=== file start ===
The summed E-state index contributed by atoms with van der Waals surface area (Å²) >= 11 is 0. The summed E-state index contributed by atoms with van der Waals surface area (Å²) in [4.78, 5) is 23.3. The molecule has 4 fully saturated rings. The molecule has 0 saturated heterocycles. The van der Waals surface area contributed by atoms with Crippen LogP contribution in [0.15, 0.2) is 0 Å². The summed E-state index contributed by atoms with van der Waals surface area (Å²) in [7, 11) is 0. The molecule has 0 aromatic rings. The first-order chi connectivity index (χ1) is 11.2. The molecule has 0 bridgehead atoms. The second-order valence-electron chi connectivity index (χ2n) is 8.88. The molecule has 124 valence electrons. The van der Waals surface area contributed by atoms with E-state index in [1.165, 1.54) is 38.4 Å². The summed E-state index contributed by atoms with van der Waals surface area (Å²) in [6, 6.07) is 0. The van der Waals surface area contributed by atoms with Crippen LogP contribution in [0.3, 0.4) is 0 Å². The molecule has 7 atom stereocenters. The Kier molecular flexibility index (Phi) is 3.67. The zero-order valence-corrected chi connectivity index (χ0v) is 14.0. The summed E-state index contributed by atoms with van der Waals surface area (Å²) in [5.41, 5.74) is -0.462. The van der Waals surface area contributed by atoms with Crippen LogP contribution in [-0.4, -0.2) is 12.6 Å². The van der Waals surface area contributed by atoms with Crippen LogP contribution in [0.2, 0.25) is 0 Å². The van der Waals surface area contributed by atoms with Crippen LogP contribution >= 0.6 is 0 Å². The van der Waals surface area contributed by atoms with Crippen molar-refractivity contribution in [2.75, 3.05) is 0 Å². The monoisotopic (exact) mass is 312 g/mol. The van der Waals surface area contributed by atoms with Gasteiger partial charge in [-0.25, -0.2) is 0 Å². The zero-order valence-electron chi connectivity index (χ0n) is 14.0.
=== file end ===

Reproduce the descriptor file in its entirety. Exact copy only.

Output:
The summed E-state index contributed by atoms with van der Waals surface area (Å²) >= 11 is 0. The summed E-state index contributed by atoms with van der Waals surface area (Å²) in [4.78, 5) is 23.3. The molecule has 4 fully saturated rings. The molecule has 0 saturated heterocycles. The van der Waals surface area contributed by atoms with Crippen LogP contribution in [0.15, 0.2) is 0 Å². The summed E-state index contributed by atoms with van der Waals surface area (Å²) in [7, 11) is 0. The molecule has 0 aromatic rings. The first-order chi connectivity index (χ1) is 11.2. The molecule has 0 bridgehead atoms. The second-order valence-electron chi connectivity index (χ2n) is 8.88. The molecule has 124 valence electrons. The van der Waals surface area contributed by atoms with E-state index in [1.165, 1.54) is 38.4 Å². The summed E-state index contributed by atoms with van der Waals surface area (Å²) in [6, 6.07) is 0. The van der Waals surface area contributed by atoms with Crippen LogP contribution in [0.3, 0.4) is 0 Å². The molecule has 7 atom stereocenters. The Kier molecular flexibility index (Phi) is 3.67. The zero-order valence-corrected chi connectivity index (χ0v) is 14.0. The summed E-state index contributed by atoms with van der Waals surface area (Å²) in [5.41, 5.74) is -0.462. The van der Waals surface area contributed by atoms with Crippen LogP contribution in [-0.4, -0.2) is 12.6 Å². The van der Waals surface area contributed by atoms with Crippen LogP contribution in [0.2, 0.25) is 0 Å². The van der Waals surface area contributed by atoms with Crippen LogP contribution >= 0.6 is 0 Å². The van der Waals surface area contributed by atoms with Crippen molar-refractivity contribution in [2.75, 3.05) is 0 Å². The monoisotopic (exact) mass is 312 g/mol. The van der Waals surface area contributed by atoms with Gasteiger partial charge in [-0.25, -0.2) is 0 Å². The zero-order valence-electron chi connectivity index (χ0n) is 14.0.